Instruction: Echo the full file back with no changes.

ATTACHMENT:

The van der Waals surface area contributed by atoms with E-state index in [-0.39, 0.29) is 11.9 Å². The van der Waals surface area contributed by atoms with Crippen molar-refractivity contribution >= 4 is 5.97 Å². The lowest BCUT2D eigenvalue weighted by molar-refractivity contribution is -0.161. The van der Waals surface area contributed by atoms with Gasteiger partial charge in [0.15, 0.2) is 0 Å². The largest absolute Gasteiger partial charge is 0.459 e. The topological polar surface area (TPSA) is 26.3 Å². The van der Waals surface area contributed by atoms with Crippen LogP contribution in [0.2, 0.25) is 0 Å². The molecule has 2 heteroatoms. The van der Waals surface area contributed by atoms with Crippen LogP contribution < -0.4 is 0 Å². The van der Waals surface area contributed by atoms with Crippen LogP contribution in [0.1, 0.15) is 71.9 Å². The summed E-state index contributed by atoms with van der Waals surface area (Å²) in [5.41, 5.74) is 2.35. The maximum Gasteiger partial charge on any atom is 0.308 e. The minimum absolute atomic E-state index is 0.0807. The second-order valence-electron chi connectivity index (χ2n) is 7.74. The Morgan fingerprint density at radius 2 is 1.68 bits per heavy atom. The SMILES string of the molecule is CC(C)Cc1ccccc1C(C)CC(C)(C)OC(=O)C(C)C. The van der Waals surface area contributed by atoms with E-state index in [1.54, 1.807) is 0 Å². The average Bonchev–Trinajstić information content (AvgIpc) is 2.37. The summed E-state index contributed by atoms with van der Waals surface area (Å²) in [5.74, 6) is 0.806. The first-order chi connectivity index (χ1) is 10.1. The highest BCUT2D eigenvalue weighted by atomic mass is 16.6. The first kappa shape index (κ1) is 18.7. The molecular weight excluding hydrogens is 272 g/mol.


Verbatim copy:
The van der Waals surface area contributed by atoms with E-state index in [-0.39, 0.29) is 11.9 Å². The van der Waals surface area contributed by atoms with Crippen molar-refractivity contribution >= 4 is 5.97 Å². The lowest BCUT2D eigenvalue weighted by molar-refractivity contribution is -0.161. The van der Waals surface area contributed by atoms with Gasteiger partial charge in [0.15, 0.2) is 0 Å². The largest absolute Gasteiger partial charge is 0.459 e. The topological polar surface area (TPSA) is 26.3 Å². The van der Waals surface area contributed by atoms with Crippen LogP contribution in [0.2, 0.25) is 0 Å². The molecule has 2 heteroatoms. The van der Waals surface area contributed by atoms with Crippen LogP contribution < -0.4 is 0 Å². The van der Waals surface area contributed by atoms with Crippen LogP contribution in [0.1, 0.15) is 71.9 Å². The summed E-state index contributed by atoms with van der Waals surface area (Å²) in [5.41, 5.74) is 2.35. The maximum Gasteiger partial charge on any atom is 0.308 e. The minimum absolute atomic E-state index is 0.0807. The second-order valence-electron chi connectivity index (χ2n) is 7.74. The Morgan fingerprint density at radius 2 is 1.68 bits per heavy atom. The SMILES string of the molecule is CC(C)Cc1ccccc1C(C)CC(C)(C)OC(=O)C(C)C. The van der Waals surface area contributed by atoms with E-state index in [1.54, 1.807) is 0 Å². The average Bonchev–Trinajstić information content (AvgIpc) is 2.37. The summed E-state index contributed by atoms with van der Waals surface area (Å²) in [5.74, 6) is 0.806. The first-order chi connectivity index (χ1) is 10.1. The highest BCUT2D eigenvalue weighted by atomic mass is 16.6. The first kappa shape index (κ1) is 18.7. The molecular weight excluding hydrogens is 272 g/mol.